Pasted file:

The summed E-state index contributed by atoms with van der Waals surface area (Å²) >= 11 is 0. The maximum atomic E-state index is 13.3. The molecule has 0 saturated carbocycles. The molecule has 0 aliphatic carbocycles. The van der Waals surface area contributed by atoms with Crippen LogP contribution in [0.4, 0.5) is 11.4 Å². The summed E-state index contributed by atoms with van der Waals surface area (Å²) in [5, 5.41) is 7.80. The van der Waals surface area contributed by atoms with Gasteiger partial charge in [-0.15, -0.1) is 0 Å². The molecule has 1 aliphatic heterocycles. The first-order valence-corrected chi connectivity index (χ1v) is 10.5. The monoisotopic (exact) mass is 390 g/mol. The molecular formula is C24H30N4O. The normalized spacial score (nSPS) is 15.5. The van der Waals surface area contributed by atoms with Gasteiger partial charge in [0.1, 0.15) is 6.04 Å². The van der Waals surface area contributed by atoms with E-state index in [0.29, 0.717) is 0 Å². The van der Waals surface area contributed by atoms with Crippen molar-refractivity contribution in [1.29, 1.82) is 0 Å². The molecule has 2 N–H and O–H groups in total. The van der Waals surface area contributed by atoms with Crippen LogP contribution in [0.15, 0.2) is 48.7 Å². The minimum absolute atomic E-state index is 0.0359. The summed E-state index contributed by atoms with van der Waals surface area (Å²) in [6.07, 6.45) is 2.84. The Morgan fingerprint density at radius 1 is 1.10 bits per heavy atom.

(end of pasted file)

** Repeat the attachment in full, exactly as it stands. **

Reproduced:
The summed E-state index contributed by atoms with van der Waals surface area (Å²) >= 11 is 0. The maximum atomic E-state index is 13.3. The molecule has 0 saturated carbocycles. The molecule has 0 aliphatic carbocycles. The van der Waals surface area contributed by atoms with Crippen LogP contribution in [0.4, 0.5) is 11.4 Å². The summed E-state index contributed by atoms with van der Waals surface area (Å²) in [5, 5.41) is 7.80. The van der Waals surface area contributed by atoms with Gasteiger partial charge in [-0.15, -0.1) is 0 Å². The molecule has 1 aliphatic heterocycles. The first-order valence-corrected chi connectivity index (χ1v) is 10.5. The monoisotopic (exact) mass is 390 g/mol. The molecular formula is C24H30N4O. The normalized spacial score (nSPS) is 15.5. The van der Waals surface area contributed by atoms with Gasteiger partial charge in [0.1, 0.15) is 6.04 Å². The van der Waals surface area contributed by atoms with E-state index in [0.29, 0.717) is 0 Å². The van der Waals surface area contributed by atoms with Crippen molar-refractivity contribution in [1.29, 1.82) is 0 Å². The molecule has 2 N–H and O–H groups in total. The van der Waals surface area contributed by atoms with Crippen LogP contribution in [0.15, 0.2) is 48.7 Å². The minimum absolute atomic E-state index is 0.0359. The summed E-state index contributed by atoms with van der Waals surface area (Å²) in [6.07, 6.45) is 2.84. The Morgan fingerprint density at radius 1 is 1.10 bits per heavy atom.